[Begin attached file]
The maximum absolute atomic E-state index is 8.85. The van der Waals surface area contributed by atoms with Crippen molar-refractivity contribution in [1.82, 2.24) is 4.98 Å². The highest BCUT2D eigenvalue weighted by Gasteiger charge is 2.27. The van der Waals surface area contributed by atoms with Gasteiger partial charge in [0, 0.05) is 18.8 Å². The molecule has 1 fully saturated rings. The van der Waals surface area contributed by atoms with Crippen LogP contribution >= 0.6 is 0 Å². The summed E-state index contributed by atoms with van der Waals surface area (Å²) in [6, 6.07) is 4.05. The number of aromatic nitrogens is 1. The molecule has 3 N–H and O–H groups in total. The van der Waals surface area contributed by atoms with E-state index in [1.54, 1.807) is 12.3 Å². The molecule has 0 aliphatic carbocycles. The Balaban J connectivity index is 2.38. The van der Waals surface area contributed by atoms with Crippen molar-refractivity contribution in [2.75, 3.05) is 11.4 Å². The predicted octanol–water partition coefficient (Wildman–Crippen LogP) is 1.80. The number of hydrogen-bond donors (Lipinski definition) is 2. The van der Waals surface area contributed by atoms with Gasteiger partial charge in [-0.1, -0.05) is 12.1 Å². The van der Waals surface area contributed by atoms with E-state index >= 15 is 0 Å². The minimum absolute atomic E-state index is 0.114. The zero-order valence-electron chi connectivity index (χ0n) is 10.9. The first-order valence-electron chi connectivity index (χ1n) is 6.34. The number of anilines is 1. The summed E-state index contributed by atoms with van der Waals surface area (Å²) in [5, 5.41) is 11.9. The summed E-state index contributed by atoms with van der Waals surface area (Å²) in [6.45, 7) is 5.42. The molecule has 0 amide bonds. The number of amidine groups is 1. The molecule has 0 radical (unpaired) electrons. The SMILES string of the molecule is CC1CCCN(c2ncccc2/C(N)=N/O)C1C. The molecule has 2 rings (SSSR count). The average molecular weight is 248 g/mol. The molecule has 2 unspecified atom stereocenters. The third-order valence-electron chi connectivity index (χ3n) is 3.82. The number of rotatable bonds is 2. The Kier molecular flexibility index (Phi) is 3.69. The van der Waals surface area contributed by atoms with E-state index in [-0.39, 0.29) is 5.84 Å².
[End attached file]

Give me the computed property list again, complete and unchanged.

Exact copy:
The maximum absolute atomic E-state index is 8.85. The van der Waals surface area contributed by atoms with Crippen molar-refractivity contribution in [1.82, 2.24) is 4.98 Å². The highest BCUT2D eigenvalue weighted by Gasteiger charge is 2.27. The van der Waals surface area contributed by atoms with Gasteiger partial charge in [0, 0.05) is 18.8 Å². The molecule has 1 fully saturated rings. The van der Waals surface area contributed by atoms with Crippen LogP contribution >= 0.6 is 0 Å². The summed E-state index contributed by atoms with van der Waals surface area (Å²) in [6, 6.07) is 4.05. The number of aromatic nitrogens is 1. The molecule has 3 N–H and O–H groups in total. The van der Waals surface area contributed by atoms with E-state index in [1.54, 1.807) is 12.3 Å². The molecule has 0 aliphatic carbocycles. The Balaban J connectivity index is 2.38. The van der Waals surface area contributed by atoms with Crippen molar-refractivity contribution in [2.75, 3.05) is 11.4 Å². The predicted octanol–water partition coefficient (Wildman–Crippen LogP) is 1.80. The number of hydrogen-bond donors (Lipinski definition) is 2. The van der Waals surface area contributed by atoms with Gasteiger partial charge in [-0.1, -0.05) is 12.1 Å². The van der Waals surface area contributed by atoms with E-state index >= 15 is 0 Å². The minimum absolute atomic E-state index is 0.114. The zero-order valence-electron chi connectivity index (χ0n) is 10.9. The first-order valence-electron chi connectivity index (χ1n) is 6.34. The number of anilines is 1. The summed E-state index contributed by atoms with van der Waals surface area (Å²) in [5, 5.41) is 11.9. The summed E-state index contributed by atoms with van der Waals surface area (Å²) in [6.45, 7) is 5.42. The molecule has 0 amide bonds. The number of amidine groups is 1. The molecule has 0 radical (unpaired) electrons. The SMILES string of the molecule is CC1CCCN(c2ncccc2/C(N)=N/O)C1C. The molecule has 2 rings (SSSR count). The average molecular weight is 248 g/mol. The molecule has 2 unspecified atom stereocenters. The third-order valence-electron chi connectivity index (χ3n) is 3.82. The number of rotatable bonds is 2. The Kier molecular flexibility index (Phi) is 3.69. The van der Waals surface area contributed by atoms with E-state index in [-0.39, 0.29) is 5.84 Å².